According to an Immigration Policy Center report, around 30% of those deported through the program between Oct. 2009 - Sept. 2010 were non-criminals. Other Immigration and Customs Enforcement sources have placed the number at almost half of those arrested. Previous efforts to focus on high-level criminals have seen Immigration and Customs Enforcement arresting and likely deporting up to 83% of folks convicted of minor traffic violations or no crime at all, says IPC.
This issue covers litigation challenging USCIS's fee increase, developments in the social security no-match letter case, the reversal of a Fifth Circuit decision on natz delay litigation, new raids lawsuits, surviving spouse litigation, and the Hutto detention facility settlement.
It's a story repeated throughout American culture, in theatre, film and novels: the penniless immigrant arrives on American shores seeking a new life and, through hard work and determination, prospers and thrives.
Such tales are a quintessential part of the "American Dream", the idea that anyone willing to work hard and think big can come to the US and "make it".
But, at a time when immigration is a divisive, hot-button political issue, is that dream still possible?
The dream itself is alive and well, says Ben Johnson, the executive director of the American Immigration Council.
"The spirit of the people who have the drive to uproot themselves and pursue this dream across the world is powerful. It continues to shine through," Mr Johnson told the BBC.
But the spirit is not sufficient if the system won't allow it. And America's immigration system does not make it particularly easy to start a new life on its shores.
American immigration policy is largely family based, meaning residency is most commonly granted to the immediate family of existing residents or citizens.
For others, visas are granted mostly based on skill levels, with highly skilled immigrants having a much easier time getting work permits than unskilled labourers.
So-called skilled workers - usually people with a university education or professional training - have a range of visa options. The most common visa, the H1B class, currently has a ceiling of 65,000 each year.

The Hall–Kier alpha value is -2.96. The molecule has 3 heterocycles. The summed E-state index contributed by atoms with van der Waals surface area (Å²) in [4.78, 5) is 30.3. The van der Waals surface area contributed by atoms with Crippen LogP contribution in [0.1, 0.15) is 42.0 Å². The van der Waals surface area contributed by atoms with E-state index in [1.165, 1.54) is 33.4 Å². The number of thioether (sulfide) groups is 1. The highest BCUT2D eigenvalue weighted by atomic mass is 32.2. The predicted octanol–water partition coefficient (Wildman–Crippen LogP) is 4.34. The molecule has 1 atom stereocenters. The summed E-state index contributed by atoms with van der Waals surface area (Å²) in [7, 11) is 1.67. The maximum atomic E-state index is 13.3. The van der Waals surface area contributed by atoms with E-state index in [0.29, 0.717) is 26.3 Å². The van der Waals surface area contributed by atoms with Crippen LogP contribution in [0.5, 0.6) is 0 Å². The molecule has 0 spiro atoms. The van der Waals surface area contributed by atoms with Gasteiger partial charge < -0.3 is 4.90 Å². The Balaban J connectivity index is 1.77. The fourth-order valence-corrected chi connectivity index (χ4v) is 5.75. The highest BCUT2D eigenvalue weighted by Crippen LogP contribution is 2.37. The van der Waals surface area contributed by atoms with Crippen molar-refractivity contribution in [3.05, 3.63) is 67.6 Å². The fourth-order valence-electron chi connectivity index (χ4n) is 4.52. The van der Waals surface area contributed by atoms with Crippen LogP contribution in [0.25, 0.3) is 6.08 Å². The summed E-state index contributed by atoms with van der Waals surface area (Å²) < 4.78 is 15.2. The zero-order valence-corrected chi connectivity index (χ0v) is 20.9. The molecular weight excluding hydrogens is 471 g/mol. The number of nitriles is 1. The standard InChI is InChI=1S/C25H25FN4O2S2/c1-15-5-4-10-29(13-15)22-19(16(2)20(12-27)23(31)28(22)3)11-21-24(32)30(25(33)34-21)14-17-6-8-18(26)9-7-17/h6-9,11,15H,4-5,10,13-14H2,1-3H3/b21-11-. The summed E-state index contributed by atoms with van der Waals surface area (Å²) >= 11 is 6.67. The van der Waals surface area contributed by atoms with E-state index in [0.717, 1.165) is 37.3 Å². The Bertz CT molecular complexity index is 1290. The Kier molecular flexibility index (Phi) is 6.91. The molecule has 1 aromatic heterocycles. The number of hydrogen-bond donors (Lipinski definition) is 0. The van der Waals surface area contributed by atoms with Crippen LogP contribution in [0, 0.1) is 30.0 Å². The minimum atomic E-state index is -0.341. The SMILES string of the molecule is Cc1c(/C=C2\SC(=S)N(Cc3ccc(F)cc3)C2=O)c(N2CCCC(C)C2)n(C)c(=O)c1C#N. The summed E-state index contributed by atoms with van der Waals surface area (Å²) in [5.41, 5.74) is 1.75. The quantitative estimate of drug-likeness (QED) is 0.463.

That quota is easily filled every year. Before the recession, it was filled in the same month the visas were released.
At the moment, Mr Johnson says, it gets filled in eight or nine months, meaning that for several months of the year, H1B visas simply are not available regardless of the demand for them.
For unskilled labourers, the US grants just 5,000 work visas each year to people employed in fields other than agriculture.Read more...
Homeland Security Secretary Janet Napolitano announced Tuesday that the department would extend temporary immigration protections for an additional eighteen months for Haitians currently residing in the United States.
In a press release Napolitano announced the extension of Temporary Protected Status (TPS) for Haiti beneficiaries effective July 23, 2011 and for an additional 18 months.
The protections were offered in January 2010, in response to the tragic earthquake that the struck the country. Thousands of Hatians who fled the disaster sought refuge in the United States, and many of them settled in South Florida. According to the release, there are now 48,000 Hatians living in the U.S. under the temporary protections.
The release also notes that the department is actively turning away Hatians who try to enter the country illegally, and that the protections will not apply to people who arrive in the country after that time.
The Immigration Policy Center stated that the extension of TPS decision by the Secretary is evidence of the power of the Executive branch to shape the implementation of existing immigration law.
The IPC contends that Napolitano could have declined to extend TPS or make more people eligible, because the law did not require her to do so. But because she had the discretion to revisit the original determination, and ultimately used it to expand the range of people eligible for this protection, the U.S. will be able to help thousands of people who might otherwise have faced deportation to Haiti and enormous suffering.
According the 2009 American Community Survey (pdf.) at least 376,000 people of Haitian ancestry live in Florida; an estimated 830,000 live in the U.S. The survey adds that 59 percent are foreign born.
Long used in criminal trials, motions to suppress seek to exclude evidence obtained by the government in violation of the Fourth Amendment, Fifth Amendment, or related provisions of federal law. While the immediate purpose of filing a motion to suppress is to prevent the government from meeting its burden of proof, challenges to unlawfully obtained evidence can also deter future violations by law enforcement officers and thereby protect the rights of other noncitizens.
The Supreme Court held in INS v. Lopez-Mendoza, 468 U.S. 1032 (1984), that motions to suppress under the Fourth Amendment should be granted only for “egregious” violations. Immigrants in removal proceedings can also use motions to suppress for violations of the Fifth Amendment, as well as certain provisions of the Immigration and Nationality Act and federal regulations relating to the collection of evidence. The Legal Action Center has published a practice advisory offering guidance on filing motions to suppress in removal proceedings.
The Exchange Visitor Program is proud to announce Milan Simic as June’s Exchange Visitor of the Month. Each month, we select an exchange visitor who has made an effort to get involved in his/her community and explore American Culture. Milan is featured this month for being the winner of the EVP Photo Contest! The winning entry, Rush Hour in Times Square, is pictured above. Read more...